Written by Carey Wedler
DefenseOne, a military news outlet, reported this week that this information became available because “The 2017 National Defense Authorization Act ordered the Pentagon and IRS to compile and publicly post the information on the Defense Department’s website.”
But according to a recent analysis released this year by the Watson Institute of International and Public Affairs at Brown University, the costs are even higher. The U.S. has spent $4.8 trillion “on the post/9/11 wars,” the report notes. ” As DefenseOne explained:
“But when other, far greater costs are included — such as medical and disability payments to veterans over the next 40 years, and war-related funding for the State Department and other federal departments — the total post-9/11 bill approaches $5 trillion, according to Brown University’s Watson Institute for International and Public Affairs.”
According to the Pentagon’s data, Americans have spent an average of roughly $7,500 per person to fund the wars in Iraq, Afghanistan, and Syria since 9/11 (by comparison, each American has spent an average of $ $4,100 on diplomacy, according to DefenseOne, a telling indicator of U.S. foreign policy priorities).
Here’s what Americans could have bought with all the money they’ve spent on failed empire, the loss of hundreds of thousands of lives, and destroying the world’s goodwill toward the United States:
- Bitcoin: In the years since the war on terror began, cryptocurrency has emerged and grown in value at exponential rates. With the price of BTC currently soaring well over $5,000, you could have bought at least one bitcoin, a far more sound investment than perpetual war.
- Some dank-a** weed: You also could have bought between two and three pounds of increasingly potent cannabis at retail price. That could have easily lasted you the duration of the war on terror.
- Some actual cannabis-derived medicine: In all seriousness, since the start of the war on terror, weed’s reputation as simply a drug used to get high has disintegrated, and the best example of this is cannabidiol (CBD) oil, which is helping people treat ailments from neurodegenerative and seizure disorders to anxiety and depression. For the amount the average American has spent on war since 9/11, they could have bought roughly 83 grams of high-quality, high-potency, low-THC CBD oil, and as a result, saved even more money by reducing their reliance on pharmaceuticals.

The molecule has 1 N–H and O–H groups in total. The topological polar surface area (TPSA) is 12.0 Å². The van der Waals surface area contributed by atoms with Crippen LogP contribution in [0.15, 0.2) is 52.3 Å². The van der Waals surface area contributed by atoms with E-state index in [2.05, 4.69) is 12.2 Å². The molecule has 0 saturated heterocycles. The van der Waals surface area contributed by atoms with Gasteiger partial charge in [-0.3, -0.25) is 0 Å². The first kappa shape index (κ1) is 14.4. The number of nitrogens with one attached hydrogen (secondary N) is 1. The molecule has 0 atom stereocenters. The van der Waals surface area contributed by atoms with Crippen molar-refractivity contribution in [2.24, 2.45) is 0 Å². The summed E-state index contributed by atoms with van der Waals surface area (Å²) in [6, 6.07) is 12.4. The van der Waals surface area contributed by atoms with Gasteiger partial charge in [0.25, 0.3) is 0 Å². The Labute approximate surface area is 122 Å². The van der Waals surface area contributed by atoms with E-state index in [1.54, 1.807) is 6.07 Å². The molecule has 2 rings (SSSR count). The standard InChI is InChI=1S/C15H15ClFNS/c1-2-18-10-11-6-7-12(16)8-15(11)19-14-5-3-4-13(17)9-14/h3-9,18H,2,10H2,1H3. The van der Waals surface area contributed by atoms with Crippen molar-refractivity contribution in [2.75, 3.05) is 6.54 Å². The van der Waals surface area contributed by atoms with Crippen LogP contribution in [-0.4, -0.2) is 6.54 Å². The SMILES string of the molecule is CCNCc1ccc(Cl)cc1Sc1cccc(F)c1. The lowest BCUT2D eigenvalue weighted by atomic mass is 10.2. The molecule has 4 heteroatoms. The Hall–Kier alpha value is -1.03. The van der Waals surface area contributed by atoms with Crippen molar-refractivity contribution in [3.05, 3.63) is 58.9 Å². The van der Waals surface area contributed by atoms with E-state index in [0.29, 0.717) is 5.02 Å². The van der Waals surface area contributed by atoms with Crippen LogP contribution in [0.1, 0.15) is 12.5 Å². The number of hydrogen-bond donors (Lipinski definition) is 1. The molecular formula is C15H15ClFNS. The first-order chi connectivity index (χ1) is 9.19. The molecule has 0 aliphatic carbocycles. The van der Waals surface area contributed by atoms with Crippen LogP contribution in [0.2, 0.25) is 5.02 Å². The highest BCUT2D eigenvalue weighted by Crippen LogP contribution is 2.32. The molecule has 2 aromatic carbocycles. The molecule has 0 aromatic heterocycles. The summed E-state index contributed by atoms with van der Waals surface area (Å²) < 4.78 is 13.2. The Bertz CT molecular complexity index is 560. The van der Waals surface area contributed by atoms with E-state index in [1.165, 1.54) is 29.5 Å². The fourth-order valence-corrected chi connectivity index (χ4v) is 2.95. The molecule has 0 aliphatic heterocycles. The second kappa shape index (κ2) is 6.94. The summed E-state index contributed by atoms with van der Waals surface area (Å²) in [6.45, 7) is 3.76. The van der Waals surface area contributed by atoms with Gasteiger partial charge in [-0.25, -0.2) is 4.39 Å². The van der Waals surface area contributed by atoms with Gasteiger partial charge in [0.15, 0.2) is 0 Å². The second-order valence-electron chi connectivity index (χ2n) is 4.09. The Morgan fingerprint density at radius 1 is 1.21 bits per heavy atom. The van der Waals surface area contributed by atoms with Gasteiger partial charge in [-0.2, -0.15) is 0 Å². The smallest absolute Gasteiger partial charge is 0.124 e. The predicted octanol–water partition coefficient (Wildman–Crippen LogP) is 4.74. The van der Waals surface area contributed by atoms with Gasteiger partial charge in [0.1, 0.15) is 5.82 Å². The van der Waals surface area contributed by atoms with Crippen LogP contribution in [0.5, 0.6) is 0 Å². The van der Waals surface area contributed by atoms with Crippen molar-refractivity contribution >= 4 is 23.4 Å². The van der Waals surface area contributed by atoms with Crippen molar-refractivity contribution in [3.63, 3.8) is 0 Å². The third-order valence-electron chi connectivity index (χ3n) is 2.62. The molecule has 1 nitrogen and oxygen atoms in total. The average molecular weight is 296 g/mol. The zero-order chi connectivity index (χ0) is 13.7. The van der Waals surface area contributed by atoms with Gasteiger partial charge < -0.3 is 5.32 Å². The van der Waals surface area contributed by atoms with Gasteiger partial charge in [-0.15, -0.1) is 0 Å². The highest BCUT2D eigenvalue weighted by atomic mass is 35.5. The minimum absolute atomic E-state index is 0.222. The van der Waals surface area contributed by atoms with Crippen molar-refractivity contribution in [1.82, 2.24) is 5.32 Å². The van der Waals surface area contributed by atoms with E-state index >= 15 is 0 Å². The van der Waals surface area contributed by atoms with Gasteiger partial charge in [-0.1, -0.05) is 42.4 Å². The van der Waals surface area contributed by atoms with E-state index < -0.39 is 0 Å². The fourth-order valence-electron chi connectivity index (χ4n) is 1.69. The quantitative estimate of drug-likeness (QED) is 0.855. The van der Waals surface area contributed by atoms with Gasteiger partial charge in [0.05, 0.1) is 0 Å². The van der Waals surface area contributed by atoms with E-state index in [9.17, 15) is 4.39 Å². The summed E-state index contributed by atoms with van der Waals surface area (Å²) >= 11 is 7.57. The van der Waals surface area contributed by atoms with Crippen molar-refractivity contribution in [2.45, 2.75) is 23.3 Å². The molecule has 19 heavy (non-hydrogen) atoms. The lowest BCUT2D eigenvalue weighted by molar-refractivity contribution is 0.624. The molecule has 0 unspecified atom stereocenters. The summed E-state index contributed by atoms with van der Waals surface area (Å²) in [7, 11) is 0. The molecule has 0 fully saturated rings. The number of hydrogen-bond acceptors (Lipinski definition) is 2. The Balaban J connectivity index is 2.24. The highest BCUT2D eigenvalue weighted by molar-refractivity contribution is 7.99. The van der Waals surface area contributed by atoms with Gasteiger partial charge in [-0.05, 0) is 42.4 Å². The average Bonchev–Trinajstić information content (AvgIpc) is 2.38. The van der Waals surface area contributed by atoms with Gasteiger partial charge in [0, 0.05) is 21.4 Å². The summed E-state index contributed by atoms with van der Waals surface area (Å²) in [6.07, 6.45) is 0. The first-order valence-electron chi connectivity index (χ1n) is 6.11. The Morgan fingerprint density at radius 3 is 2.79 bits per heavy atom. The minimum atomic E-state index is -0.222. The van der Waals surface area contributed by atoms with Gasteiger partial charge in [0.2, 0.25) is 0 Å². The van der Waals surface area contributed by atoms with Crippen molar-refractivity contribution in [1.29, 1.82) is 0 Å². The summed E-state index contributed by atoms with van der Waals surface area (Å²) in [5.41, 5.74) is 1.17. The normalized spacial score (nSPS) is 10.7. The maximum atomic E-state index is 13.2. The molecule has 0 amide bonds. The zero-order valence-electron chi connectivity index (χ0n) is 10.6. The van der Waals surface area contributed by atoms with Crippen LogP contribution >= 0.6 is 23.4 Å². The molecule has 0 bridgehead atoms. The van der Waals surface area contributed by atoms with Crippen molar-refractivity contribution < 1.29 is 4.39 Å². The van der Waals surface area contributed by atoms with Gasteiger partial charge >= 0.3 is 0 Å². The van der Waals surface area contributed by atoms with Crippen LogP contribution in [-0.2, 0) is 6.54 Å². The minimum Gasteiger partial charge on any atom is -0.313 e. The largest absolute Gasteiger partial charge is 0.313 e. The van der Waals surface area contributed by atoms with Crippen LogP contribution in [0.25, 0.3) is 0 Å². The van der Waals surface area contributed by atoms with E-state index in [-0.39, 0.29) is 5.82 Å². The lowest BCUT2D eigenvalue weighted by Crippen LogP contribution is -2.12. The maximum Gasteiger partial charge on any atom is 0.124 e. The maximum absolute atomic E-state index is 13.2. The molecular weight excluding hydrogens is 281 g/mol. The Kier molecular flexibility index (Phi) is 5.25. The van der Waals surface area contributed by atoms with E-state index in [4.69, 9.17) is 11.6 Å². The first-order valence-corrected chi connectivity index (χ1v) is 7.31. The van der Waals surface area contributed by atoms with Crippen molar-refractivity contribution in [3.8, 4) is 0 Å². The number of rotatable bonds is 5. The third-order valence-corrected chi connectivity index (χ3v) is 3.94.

- Providing sustenance and vital supplies to impoverished families: For $7,500, each American could have helped numerous struggling families around the world by providing them with farm animals, medicine, clean water, and other crucial materials to help them work toward a better life. Instead, that money went toward bombs and policing parts of the world that are not within the U.S.’ sovereign territory.
- A tiny home: For the amount every American has spent on perpetuating the empire, they could have bought at least one economical tiny home — and probably one for a homeless person in need, too.
- 3D-printer: The cutting edge technology can print everything from dinnerware to a literal house, and you could have bought more than a few high-quality devices.
- Pay off (most of) your credit card debt: The average American is in over $8,000 of credit card debt. This is nowhere near as much as the U.S. government, but nevertheless, if the feds had exercised some fiscal responsibility with the whole policing the world thing (and everything else), you might have been able to pay down what you owe.
- Drones: Drones may be best known for bombing civilians, weddings, and funerals, but in exchange for sacrificing those policies, Americans could have bought their own (unarmed), high-end drone (and then armed it, too), all within the same budget they’ve each shelled out for the “war on terror.” In fact, Americans could have created their own drone fleets for the amount they’ve spent on just three U.S. wars, defending the homeland themselves.
- Donating to worthy causes: For $7,500 over 16 years, the average American could have contributed roughly $470 to a charity of their choice every year. Medical charities, religious charities, veterans charities, homeless charities, children’s charities — they could have chosen (unlike taxation, where citizens have no say in how money is spent).
Amid Congress’ passage of the 2018 National Defense Authorization Act, Americans will continue to be on the hook for the federal government’s fiscal irresponsibility, as well as endless military escapades in the Middle East. As the Watson Institute detailed:
“This [military] spending has largely been financed by borrowing. Unless the US changes the way it manages that debt, future interest will exceed $8 trillion by the 2050s.”
Over the course of these wildly expensive 16 years of constant war, the Taliban is still a powerful force in Afghanistan as the U.S. continues to push the failed strategy of increasing troops in the country. ISIS may be crumbling, in part due to opposition from America’s sworn enemies, but the U.S. still seeks influence over Syria, and the American ruling class appears to be continuing its push for further control of the region that may or may not include military action.
In light of these failed, costly, and violent efforts, at this point, it’s up to every individual who values peace to make a bold decision to simply stop funding endless wars.